Charlie Safran is an Assistant Professor of Medicine of Medicine at Harvard Medical School and the Director of Research at the Center for Clinical Computing, Beth Israel Hospital. A 1974 graduate of Tufts University where he earned a Bachelors in Science and a Masters in Mathematical Logic, he became a founding member of the Medical Decision Making Group at MIT’s Project MAC in 1973. While at MIT he developed an early Bayesian decision support system to help stage patients with Hodgkin’s disease.
In 1980 he graduated from Tufts medical School and completed residency training in Internal Medicine at Boston’s VA Medical Center. In 1983 he joined Dr. Howard Bleich and Warner Slack at the Beth Israel Hospital. In 1984 he was awarded a new investigator award from the National Library of Medicine to develop a library of decision trees to support clinical decision-making. He helped develop the clinical computing systems at Beth Israel and Brigham and Women’s hospitals. The computer system at Beth Israel Hospital was called the CCC system and the system at the Brigham and Women’s Hospital (BWH) was called the BICS system. His contribution was the design and organization of interfaces between clinicians and users.
As Director of Research at the Center for Clinical Computing he first designed and implemented a database combining, for the first time, clinical, laboratory, and administrative data that were routinely collected by the hospital’s computer systems. The database and its user interface were called ClinQuery. The major contribution of this system was to provide physicians with the ability to search clinical data themselves at any time of the day or night. Available on thousands of computer terminals deployed throughout Beth Israel Hospital, ClinQuery was used daily by clinicians and research workers to support patient care, clinical teaching, and medical research. This system provided essential data for numerous grant applications including the SUPPORT grant (PI Lee Goldman, Robert Wood Johnson Foundation), and for numerous articles in peer reviewed literature relating to health services research.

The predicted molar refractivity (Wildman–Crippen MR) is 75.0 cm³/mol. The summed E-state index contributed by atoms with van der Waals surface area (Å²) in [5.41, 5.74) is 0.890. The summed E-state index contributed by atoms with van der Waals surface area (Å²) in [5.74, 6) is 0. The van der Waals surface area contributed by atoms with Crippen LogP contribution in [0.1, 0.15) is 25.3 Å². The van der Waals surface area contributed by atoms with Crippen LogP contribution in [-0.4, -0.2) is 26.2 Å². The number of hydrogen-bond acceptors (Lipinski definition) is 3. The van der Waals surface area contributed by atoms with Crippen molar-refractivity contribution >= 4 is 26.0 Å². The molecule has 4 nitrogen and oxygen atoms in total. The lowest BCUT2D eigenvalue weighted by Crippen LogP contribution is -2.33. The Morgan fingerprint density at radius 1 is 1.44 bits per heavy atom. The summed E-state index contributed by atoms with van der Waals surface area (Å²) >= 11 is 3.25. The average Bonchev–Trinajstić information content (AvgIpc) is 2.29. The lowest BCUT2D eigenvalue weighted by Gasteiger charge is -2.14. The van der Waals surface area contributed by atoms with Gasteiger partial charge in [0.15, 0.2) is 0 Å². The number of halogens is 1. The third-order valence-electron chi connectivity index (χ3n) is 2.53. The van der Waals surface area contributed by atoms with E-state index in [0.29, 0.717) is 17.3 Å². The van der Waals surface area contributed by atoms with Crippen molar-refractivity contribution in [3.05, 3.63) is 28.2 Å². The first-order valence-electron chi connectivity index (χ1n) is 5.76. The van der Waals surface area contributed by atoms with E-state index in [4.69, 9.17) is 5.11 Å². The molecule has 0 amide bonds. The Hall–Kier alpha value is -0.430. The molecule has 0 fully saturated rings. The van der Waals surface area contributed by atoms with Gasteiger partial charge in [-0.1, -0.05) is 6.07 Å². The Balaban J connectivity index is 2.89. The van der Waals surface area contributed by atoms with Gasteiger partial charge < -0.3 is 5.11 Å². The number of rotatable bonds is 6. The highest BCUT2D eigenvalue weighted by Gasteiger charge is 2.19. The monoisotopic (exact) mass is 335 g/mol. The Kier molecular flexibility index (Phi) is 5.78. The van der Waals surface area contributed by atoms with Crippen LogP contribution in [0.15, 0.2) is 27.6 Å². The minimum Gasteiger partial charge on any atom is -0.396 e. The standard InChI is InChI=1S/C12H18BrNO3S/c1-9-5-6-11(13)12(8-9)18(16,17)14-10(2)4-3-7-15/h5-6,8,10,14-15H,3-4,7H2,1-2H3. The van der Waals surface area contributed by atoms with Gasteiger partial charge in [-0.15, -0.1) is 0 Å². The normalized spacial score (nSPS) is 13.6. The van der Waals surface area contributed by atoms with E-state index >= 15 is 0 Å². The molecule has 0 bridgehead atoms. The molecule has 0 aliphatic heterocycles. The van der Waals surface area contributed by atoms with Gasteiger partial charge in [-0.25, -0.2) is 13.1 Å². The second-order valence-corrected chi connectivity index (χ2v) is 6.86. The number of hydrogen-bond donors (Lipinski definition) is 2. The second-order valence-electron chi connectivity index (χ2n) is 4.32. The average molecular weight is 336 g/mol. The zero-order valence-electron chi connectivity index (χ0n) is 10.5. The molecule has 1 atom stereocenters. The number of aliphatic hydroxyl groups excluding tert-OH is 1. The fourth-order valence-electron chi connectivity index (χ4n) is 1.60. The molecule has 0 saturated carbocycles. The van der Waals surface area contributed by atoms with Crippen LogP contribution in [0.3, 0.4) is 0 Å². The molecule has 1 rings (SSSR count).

Dr. Safran also led the development of an Online Medical Record (OMR) to support care in a primary care environment. This electronic health record was enhanced with support from AHCPR to provide alerts and reminders to improve the care of patients with HIV infection. A randomized clinical trial of this system is currently being conducted. Dr. Safran has 23 peer reviewed articles.